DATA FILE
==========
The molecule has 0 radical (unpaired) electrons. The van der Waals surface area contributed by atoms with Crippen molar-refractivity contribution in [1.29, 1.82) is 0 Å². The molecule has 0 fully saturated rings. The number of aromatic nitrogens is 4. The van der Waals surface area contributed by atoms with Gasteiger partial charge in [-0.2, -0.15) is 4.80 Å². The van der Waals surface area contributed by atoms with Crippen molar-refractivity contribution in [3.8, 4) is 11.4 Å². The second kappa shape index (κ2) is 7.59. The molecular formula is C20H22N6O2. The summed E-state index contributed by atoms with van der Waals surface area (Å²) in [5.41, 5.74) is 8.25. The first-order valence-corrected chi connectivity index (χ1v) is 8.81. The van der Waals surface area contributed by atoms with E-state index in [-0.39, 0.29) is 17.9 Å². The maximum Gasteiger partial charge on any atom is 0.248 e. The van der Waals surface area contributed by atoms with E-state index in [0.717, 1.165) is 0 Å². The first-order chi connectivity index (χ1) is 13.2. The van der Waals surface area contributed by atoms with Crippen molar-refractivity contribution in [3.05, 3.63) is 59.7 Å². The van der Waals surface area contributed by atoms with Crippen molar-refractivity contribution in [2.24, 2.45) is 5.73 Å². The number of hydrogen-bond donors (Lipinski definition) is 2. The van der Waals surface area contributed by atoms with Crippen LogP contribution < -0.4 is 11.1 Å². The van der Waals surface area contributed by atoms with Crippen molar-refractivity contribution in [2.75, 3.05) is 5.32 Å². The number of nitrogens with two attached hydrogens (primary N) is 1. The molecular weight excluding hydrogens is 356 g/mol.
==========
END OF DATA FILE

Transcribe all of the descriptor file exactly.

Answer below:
The molecule has 0 radical (unpaired) electrons. The van der Waals surface area contributed by atoms with Crippen molar-refractivity contribution in [1.29, 1.82) is 0 Å². The molecule has 0 fully saturated rings. The number of aromatic nitrogens is 4. The van der Waals surface area contributed by atoms with Gasteiger partial charge in [-0.2, -0.15) is 4.80 Å². The van der Waals surface area contributed by atoms with Crippen molar-refractivity contribution in [3.8, 4) is 11.4 Å². The second kappa shape index (κ2) is 7.59. The molecular formula is C20H22N6O2. The summed E-state index contributed by atoms with van der Waals surface area (Å²) in [5.41, 5.74) is 8.25. The first-order valence-corrected chi connectivity index (χ1v) is 8.81. The van der Waals surface area contributed by atoms with E-state index in [-0.39, 0.29) is 17.9 Å². The maximum Gasteiger partial charge on any atom is 0.248 e. The van der Waals surface area contributed by atoms with E-state index in [0.717, 1.165) is 0 Å². The first-order chi connectivity index (χ1) is 13.2. The van der Waals surface area contributed by atoms with Crippen molar-refractivity contribution in [3.05, 3.63) is 59.7 Å². The van der Waals surface area contributed by atoms with Crippen molar-refractivity contribution in [2.24, 2.45) is 5.73 Å². The number of hydrogen-bond donors (Lipinski definition) is 2. The van der Waals surface area contributed by atoms with Crippen LogP contribution < -0.4 is 11.1 Å². The van der Waals surface area contributed by atoms with Crippen molar-refractivity contribution in [2.75, 3.05) is 5.32 Å². The number of nitrogens with two attached hydrogens (primary N) is 1. The molecular weight excluding hydrogens is 356 g/mol.